So, I’ve been thinking. Remembering, really.
During the time when I attended Georgetown, Eastern Europe was in especially active anarchy and turmoil. I remember being in the room while a bunch of foreign relations students argued hotly about whether or not Czechoslovakia would ‘fall’. After hours of analysis including impassioned economic/currency arguments, trade deals, dissecting leadership using psychological models, recounting histories and comparing and contrasting differences and similarities with other recent cases…everyone reached the conclusion that Czechoslovakia could never fall. Self satisfied, they turned to the only non-foreign policy student in the room and assured me that I must agree with them after seeing how they’d reached their conclusion.
I stood up, walked over to the big map they had drawn on the wall and pointed to one region/nation etc. after another that had fallen like dominoes or were certain to fall. “Czechoslovakia will fall, and soon,” I said. “All these hours have proven to me is that most people are mostly content to amuse each other with argument while the people with the most to lose fight alone.”
They laughed. What could I know — I was a plebeian there on scholarship who wasn’t part of their obviously superior world.
The next week, news of the dissolution of Czechoslovakia hit the mainstream media.
Fast forward to now.
Regarding the onslaught of media warnings…or in most cases, threatenings — against voting for a third party candidate for president…. I am tired of reading the so-called arguments and so I’m not going to anymore. Reminds me of that long, long night listening to that discussion about the future of Czechoslovakia.
It’s not that I’m not sharp enough to follow the arguments. I am. I have. I’m just not convinced by them. Because, ultimately, after every collection of minutes I spend reading why I must choose one of two wildly problematic choices, I always end up here:
Insanity — Doing what we’ve always done and expecting different results.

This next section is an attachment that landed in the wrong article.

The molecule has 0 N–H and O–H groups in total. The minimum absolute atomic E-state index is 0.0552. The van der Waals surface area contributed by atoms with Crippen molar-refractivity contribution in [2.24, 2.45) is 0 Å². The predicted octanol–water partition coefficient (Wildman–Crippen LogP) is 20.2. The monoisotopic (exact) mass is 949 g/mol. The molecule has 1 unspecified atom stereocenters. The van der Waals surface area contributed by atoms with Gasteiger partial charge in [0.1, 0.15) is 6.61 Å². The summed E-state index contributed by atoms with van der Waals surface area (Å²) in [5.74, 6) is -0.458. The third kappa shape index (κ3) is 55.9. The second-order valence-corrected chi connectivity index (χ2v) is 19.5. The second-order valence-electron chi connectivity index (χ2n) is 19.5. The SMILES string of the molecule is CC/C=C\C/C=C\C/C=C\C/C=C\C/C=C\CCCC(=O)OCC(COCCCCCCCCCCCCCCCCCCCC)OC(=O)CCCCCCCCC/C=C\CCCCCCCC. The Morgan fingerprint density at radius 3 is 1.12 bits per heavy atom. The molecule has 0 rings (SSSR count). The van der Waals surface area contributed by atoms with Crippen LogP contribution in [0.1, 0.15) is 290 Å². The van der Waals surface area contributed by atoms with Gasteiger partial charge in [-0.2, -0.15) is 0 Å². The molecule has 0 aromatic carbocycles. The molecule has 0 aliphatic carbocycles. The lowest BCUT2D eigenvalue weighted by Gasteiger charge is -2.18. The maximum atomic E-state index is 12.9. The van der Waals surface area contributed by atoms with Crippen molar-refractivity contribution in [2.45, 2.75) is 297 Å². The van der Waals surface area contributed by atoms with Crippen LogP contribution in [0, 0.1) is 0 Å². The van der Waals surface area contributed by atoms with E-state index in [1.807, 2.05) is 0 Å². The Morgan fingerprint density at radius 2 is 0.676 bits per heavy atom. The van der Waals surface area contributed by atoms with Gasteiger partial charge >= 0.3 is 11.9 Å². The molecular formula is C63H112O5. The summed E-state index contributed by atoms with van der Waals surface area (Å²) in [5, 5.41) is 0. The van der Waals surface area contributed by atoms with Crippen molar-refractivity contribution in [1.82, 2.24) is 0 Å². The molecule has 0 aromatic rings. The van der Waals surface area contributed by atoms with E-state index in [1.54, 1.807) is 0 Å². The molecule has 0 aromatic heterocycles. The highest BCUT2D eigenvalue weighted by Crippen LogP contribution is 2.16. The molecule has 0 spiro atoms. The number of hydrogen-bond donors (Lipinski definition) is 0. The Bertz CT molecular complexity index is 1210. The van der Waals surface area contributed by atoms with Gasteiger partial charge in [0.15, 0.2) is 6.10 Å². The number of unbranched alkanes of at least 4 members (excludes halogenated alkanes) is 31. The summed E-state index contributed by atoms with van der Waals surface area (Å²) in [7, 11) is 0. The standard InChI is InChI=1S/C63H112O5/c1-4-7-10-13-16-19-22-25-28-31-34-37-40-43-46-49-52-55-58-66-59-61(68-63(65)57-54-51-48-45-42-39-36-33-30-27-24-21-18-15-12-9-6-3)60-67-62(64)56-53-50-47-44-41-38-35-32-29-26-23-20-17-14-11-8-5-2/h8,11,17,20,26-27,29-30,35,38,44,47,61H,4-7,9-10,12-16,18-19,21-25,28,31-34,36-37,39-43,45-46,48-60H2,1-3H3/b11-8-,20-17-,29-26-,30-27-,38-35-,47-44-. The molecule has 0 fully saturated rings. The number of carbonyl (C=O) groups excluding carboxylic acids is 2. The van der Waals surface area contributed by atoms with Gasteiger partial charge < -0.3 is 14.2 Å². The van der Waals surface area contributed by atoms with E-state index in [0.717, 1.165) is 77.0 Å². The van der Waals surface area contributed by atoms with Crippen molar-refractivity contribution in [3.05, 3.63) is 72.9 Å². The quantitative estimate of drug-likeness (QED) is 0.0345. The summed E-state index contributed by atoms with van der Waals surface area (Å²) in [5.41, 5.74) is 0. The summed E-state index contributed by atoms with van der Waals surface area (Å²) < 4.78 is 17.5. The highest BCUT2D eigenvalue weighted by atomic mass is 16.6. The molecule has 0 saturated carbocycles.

We are facing some very serious, catastrophic issues and threats. Are we content with more of the same? Am I? To me, right now, today, giving into fear and grasping at whomever I feel is the less awful choice for US president is a vote for insanity.
I will tell you that at this very moment, I have no idea what lever I will pull on November 8th. I have vacillated thousands of times, sometimes hundreds of times during a day, as I watch the spectacle and read and listen to all the noise surrounding the pathetic gladiatorial distraction going on in our modern-day Coliseum.
What I do know is that whoever I vote for, I will vote, and I will vote without fear that my vote is wasted, no matter who I choose.
This is a more nuanced exploration than I am willing or able to pursue at this moment, but I will offer this observation — using instinct and experience –just as I did that day at Georgetown:
Send a bunch of people who are deeply conflicted into a voting booth with the burden of guilt and fear that they are responsible for the death of the universe if they don’t vote for one of the Big 2 candidates, and 9 out of ten times, I guarantee you no matter what name they give the pollster — they’ll pull the trigger for the candidate that they really think will burn the world to the ground.
Because after all is said and done, human beings will choose utter chaos and unpredictability when they feel threatened because it is here where they instinctively know there is also the most advantage and opportunity for survivors…and in the face of catastrophe, we all imagine we will be among the survivors. You can read thousands of pounds of literature that will claim otherwise, that people act to preserve the status quo when they feel threatened, but I call bullshit on that.
Look around you. We know the consequences of turning our planet into a trash can and devouring our natural resources as if we are the last generation ever born. Yet, we continue to behave like suicidal wantons. We know the consequences of being self-centered to the point where even the pain and struggle of our closest neighbors is ‘not our problem’ — yet we continue to walk on looking neither left, nor right nor slowing down or stopping to lend a hand or even notice when someone needs help.
We see the despicable, truly evil consequences of using actual crises to promote the engorgement of already ridiculous economic interests, and yet we continue to treat climate change as if there is an easy answer that we can solve by driving fewer cars and using less hairspray. We are going to drown, and it’s not about oil vs. windmills — that’s economic titans manipulating us while they build flood-proof safety zones to wait out the inevitable. (We should drive fewer cars, use less hairspray, and develop renewable sources of energy, but I regret to say that will not save us from climate change. Winter is coming.)
I respect those who are afraid for the most vulnerable and have made some very impassioned arguments that those of us with more security owe it to those with less to vote for the one of the Big 2 that we feel can protect and assist the most vulnerable.
Neither of the Big 2 are going to protect or help anyone. You are. I am. And if we don’t, no one will.
So I will vote. I will vote for the person in whom I have the most faith — could, in a perfect world, do the most good. Because that’s what I’m fighting for — a perfect world.
Because living in the ‘real world’, accepting the status quo, has brought us into a room where almost everyone is convinced that Czechoslovakia cannot fall.